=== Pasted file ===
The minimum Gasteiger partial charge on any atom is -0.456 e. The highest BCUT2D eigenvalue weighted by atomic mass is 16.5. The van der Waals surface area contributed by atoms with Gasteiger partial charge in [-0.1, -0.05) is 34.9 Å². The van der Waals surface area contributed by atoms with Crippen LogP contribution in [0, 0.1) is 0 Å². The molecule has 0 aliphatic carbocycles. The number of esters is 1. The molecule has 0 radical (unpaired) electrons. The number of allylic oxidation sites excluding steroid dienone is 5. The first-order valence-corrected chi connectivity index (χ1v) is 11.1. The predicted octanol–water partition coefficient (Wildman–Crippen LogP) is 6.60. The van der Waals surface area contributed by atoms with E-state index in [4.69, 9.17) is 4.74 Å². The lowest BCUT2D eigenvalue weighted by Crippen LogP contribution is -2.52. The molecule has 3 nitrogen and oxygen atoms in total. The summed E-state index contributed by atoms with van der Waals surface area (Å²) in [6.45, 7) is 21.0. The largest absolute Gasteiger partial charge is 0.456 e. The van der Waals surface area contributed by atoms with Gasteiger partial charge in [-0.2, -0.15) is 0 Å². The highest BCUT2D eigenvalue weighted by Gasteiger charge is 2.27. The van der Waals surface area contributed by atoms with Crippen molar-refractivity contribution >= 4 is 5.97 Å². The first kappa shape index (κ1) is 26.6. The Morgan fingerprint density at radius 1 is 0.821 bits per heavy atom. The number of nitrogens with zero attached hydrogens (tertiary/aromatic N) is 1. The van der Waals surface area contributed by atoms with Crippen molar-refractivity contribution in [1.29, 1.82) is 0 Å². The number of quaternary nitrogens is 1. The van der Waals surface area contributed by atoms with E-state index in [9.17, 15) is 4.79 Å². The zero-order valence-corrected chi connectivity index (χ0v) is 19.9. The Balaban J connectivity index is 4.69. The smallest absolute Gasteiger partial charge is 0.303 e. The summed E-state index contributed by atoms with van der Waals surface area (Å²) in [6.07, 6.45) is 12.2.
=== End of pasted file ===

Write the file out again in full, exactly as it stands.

The minimum Gasteiger partial charge on any atom is -0.456 e. The highest BCUT2D eigenvalue weighted by atomic mass is 16.5. The van der Waals surface area contributed by atoms with Gasteiger partial charge in [-0.1, -0.05) is 34.9 Å². The van der Waals surface area contributed by atoms with Crippen LogP contribution in [0, 0.1) is 0 Å². The molecule has 0 aliphatic carbocycles. The number of esters is 1. The molecule has 0 radical (unpaired) electrons. The number of allylic oxidation sites excluding steroid dienone is 5. The first-order valence-corrected chi connectivity index (χ1v) is 11.1. The predicted octanol–water partition coefficient (Wildman–Crippen LogP) is 6.60. The van der Waals surface area contributed by atoms with E-state index in [4.69, 9.17) is 4.74 Å². The lowest BCUT2D eigenvalue weighted by Crippen LogP contribution is -2.52. The molecule has 3 nitrogen and oxygen atoms in total. The summed E-state index contributed by atoms with van der Waals surface area (Å²) in [6.45, 7) is 21.0. The largest absolute Gasteiger partial charge is 0.456 e. The van der Waals surface area contributed by atoms with Gasteiger partial charge in [-0.2, -0.15) is 0 Å². The highest BCUT2D eigenvalue weighted by Gasteiger charge is 2.27. The van der Waals surface area contributed by atoms with Crippen molar-refractivity contribution >= 4 is 5.97 Å². The first kappa shape index (κ1) is 26.6. The Morgan fingerprint density at radius 1 is 0.821 bits per heavy atom. The number of nitrogens with zero attached hydrogens (tertiary/aromatic N) is 1. The van der Waals surface area contributed by atoms with Crippen molar-refractivity contribution in [1.29, 1.82) is 0 Å². The number of quaternary nitrogens is 1. The van der Waals surface area contributed by atoms with E-state index in [9.17, 15) is 4.79 Å². The zero-order valence-corrected chi connectivity index (χ0v) is 19.9. The Balaban J connectivity index is 4.69. The smallest absolute Gasteiger partial charge is 0.303 e. The summed E-state index contributed by atoms with van der Waals surface area (Å²) in [6.07, 6.45) is 12.2.